Mike and Karen Humphreys have transformed a struggling village store, creating an award-winning off licence and top-performing c-store in the process
Mike and Karen Humphreys bought the village store in Kenninghall, Norfolk, eight years ago. It was their entrance into independent retailing, although as a former Booker area manager Mike had the necessary experience and insight to transform the former Spar site into a successful Premier-branded modern convenience store. “When I bought the store it was doing just £10,000 per week – but we listened to our customers and acted on what they said,” he says. “Now we’ve turned it into a profitable business, more than doubling sales with twice the number of staff and a greater range of products in a clean, fresh and bright store.”
Customer surveys revealed more local products were wanted, particularly in alcohol, and so Mike and his team acted on their request – emphatically. Such is the success of the transformation, in particular within the alcohol fixture, that the store was crowned Off Licence Store of the Year and named finalist in the Best Small Store category at the 2019 Convenience Retail Awards (CRA) held earlier this year.
It is fair to say that Norfolk took notice of the store’s CRA achievement. Three local newspapers covered his Off Licence accolade, including the regional Eastern Daily Press, and they even got TV coverage thanks to ITV Anglia. “We were quite famous – the amount of customers who have congratulated us is only now slowing down,” Mike enthuses. “I would think to pay for the amount of free advertising would have cost £5,000-£8,000, if not more.”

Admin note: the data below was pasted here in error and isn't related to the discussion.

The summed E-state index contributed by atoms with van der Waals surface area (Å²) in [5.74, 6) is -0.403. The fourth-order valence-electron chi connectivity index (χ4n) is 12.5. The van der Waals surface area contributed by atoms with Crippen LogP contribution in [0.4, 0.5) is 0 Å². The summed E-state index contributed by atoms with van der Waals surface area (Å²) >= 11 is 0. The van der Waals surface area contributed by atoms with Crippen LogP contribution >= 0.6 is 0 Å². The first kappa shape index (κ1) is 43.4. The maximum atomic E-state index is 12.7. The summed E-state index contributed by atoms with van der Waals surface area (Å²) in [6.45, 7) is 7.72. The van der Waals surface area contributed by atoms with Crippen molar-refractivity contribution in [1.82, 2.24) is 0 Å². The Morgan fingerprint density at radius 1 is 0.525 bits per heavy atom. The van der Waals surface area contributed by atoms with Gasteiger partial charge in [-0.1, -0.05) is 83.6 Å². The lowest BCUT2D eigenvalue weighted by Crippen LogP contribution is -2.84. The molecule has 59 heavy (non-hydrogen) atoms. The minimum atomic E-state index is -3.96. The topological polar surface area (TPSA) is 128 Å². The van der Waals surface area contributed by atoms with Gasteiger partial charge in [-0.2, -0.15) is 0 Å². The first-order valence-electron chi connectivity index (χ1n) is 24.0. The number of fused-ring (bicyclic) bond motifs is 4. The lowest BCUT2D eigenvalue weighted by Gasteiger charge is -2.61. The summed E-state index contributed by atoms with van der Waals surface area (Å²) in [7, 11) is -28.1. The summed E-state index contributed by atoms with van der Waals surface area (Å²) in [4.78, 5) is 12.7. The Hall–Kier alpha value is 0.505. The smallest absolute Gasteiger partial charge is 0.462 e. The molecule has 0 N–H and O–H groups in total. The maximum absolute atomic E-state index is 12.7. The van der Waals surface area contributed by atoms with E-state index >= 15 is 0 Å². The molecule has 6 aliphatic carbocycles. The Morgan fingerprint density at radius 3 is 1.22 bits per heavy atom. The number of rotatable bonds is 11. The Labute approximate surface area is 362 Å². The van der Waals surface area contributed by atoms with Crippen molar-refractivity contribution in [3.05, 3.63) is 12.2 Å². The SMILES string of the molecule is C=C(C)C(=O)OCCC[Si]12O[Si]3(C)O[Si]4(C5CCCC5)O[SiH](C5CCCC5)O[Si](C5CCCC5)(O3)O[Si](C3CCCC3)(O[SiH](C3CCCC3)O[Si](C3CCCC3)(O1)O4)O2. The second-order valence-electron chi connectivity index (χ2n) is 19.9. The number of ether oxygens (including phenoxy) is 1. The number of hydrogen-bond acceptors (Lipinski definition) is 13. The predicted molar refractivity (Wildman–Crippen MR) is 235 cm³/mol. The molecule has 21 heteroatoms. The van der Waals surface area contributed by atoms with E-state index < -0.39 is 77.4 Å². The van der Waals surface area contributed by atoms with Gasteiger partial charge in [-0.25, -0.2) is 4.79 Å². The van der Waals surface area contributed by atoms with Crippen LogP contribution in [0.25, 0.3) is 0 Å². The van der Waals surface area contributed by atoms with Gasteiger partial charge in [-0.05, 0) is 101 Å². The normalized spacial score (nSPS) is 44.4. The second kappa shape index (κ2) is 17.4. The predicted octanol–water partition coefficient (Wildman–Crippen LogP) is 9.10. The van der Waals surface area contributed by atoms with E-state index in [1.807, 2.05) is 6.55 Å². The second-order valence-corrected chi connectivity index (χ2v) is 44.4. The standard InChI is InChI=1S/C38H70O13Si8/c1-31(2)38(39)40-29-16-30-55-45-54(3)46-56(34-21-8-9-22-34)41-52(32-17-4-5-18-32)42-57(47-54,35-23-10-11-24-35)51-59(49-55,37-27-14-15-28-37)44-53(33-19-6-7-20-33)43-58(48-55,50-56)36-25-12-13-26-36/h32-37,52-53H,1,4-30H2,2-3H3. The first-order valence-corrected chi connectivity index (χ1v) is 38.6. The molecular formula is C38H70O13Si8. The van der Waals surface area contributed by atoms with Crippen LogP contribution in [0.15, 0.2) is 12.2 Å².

Over the past couple of years Mike and Karen have transformed the off licence, investing in a plethora of gin lines, premium wines and local beer and cider. The store now offers a total of 140 different gins – up from five lines year on year – with average margins of 25%. This is complemented by 40 other spirits lines, including 10 rum variants, two local vodkas, as well as 40 local ciders and craft beers sourced from three different suppliers.
Last year gin sales averaged about £1,000 per week, up from “practically nothing”, and total spirits sales are now more than £1,500 per week. Premium wines are sourced from Enotria & Coe, a wholesaler recommended by a customer. “It has actually been hard to keep up with wine sales,” Mike adds.
Regular in-store wine-tasting events no doubt help with that. “Our gin- and wine-tasting events are a great hit with the locals,” he says.
Mike and Karen have created a connecting store-within-a store for the off licence, where most of the above are sited – separate chillers housing big brand beers, ciders and wines on promotion are located within the main store. Within the off-licence zone, the displays are wonderfully eye-catching; premium wines are showcased in attractive wooden crates, while Karen has hand-written detailed product notes and offers on POS chalkboards to promote the likes of Norfolk Gin, the Botanist Gin and Black Shuck Gin. When C-Store visited, hand-written promotions included a free gin glass with any premium gin worth more than £25.
But Mike and Karen are not resting on their laurels following the CRA award. This year they are planning to move the tobacco gantry and medicines from behind the counter to make space for a 12ft display of some 100 more spirit skus. The area will be backlit for greater standout. Medicines will be moved to the shop floor, while tobacco will be sited in draws in a new counter.
The nearest supermarkets to Kenninghall are about six miles away in Diss, but customers come from miles around for the off licence, along with a number of other local products and the new Cook frozen ready meal range.